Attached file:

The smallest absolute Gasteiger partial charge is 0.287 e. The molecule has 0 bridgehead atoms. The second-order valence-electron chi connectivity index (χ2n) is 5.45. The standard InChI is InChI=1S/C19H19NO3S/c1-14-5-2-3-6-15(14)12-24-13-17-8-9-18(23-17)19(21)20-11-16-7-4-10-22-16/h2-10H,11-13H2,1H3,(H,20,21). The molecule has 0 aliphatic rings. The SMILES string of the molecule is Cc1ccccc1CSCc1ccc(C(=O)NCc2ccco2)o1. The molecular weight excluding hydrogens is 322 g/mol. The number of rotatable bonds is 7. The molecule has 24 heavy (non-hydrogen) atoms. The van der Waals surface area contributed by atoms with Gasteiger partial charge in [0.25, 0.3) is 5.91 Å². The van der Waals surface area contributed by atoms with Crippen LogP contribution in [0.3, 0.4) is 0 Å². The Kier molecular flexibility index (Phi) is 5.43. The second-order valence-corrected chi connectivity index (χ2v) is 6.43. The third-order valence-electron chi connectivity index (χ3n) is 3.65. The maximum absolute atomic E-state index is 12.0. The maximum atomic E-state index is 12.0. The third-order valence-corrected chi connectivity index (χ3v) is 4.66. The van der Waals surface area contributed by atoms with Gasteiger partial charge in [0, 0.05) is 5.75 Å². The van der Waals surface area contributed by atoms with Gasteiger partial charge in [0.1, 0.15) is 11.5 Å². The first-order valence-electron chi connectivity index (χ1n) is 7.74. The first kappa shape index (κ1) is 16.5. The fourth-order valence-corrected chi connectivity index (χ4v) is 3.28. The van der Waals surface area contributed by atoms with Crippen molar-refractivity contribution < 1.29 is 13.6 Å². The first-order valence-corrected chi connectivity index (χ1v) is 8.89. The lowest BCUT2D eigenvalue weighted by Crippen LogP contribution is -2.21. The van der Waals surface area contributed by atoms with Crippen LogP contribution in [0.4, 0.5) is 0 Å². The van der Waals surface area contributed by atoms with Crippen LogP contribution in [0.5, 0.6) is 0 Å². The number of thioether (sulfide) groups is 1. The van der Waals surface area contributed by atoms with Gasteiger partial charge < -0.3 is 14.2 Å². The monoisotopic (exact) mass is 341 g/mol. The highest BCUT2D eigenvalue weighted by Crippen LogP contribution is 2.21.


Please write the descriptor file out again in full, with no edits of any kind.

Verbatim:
The smallest absolute Gasteiger partial charge is 0.287 e. The molecule has 0 bridgehead atoms. The second-order valence-electron chi connectivity index (χ2n) is 5.45. The standard InChI is InChI=1S/C19H19NO3S/c1-14-5-2-3-6-15(14)12-24-13-17-8-9-18(23-17)19(21)20-11-16-7-4-10-22-16/h2-10H,11-13H2,1H3,(H,20,21). The molecule has 0 aliphatic rings. The SMILES string of the molecule is Cc1ccccc1CSCc1ccc(C(=O)NCc2ccco2)o1. The molecular weight excluding hydrogens is 322 g/mol. The number of rotatable bonds is 7. The molecule has 24 heavy (non-hydrogen) atoms. The van der Waals surface area contributed by atoms with Gasteiger partial charge in [0.25, 0.3) is 5.91 Å². The van der Waals surface area contributed by atoms with Crippen LogP contribution in [0.3, 0.4) is 0 Å². The Kier molecular flexibility index (Phi) is 5.43. The second-order valence-corrected chi connectivity index (χ2v) is 6.43. The third-order valence-electron chi connectivity index (χ3n) is 3.65. The maximum absolute atomic E-state index is 12.0. The maximum atomic E-state index is 12.0. The third-order valence-corrected chi connectivity index (χ3v) is 4.66. The van der Waals surface area contributed by atoms with Gasteiger partial charge in [0, 0.05) is 5.75 Å². The van der Waals surface area contributed by atoms with Gasteiger partial charge in [0.1, 0.15) is 11.5 Å². The first-order valence-electron chi connectivity index (χ1n) is 7.74. The first kappa shape index (κ1) is 16.5. The fourth-order valence-corrected chi connectivity index (χ4v) is 3.28. The van der Waals surface area contributed by atoms with Crippen molar-refractivity contribution < 1.29 is 13.6 Å². The first-order valence-corrected chi connectivity index (χ1v) is 8.89. The lowest BCUT2D eigenvalue weighted by Crippen LogP contribution is -2.21. The van der Waals surface area contributed by atoms with Crippen LogP contribution in [0.4, 0.5) is 0 Å². The van der Waals surface area contributed by atoms with Crippen LogP contribution in [0.5, 0.6) is 0 Å². The number of thioether (sulfide) groups is 1. The van der Waals surface area contributed by atoms with Gasteiger partial charge < -0.3 is 14.2 Å². The monoisotopic (exact) mass is 341 g/mol. The highest BCUT2D eigenvalue weighted by Crippen LogP contribution is 2.21.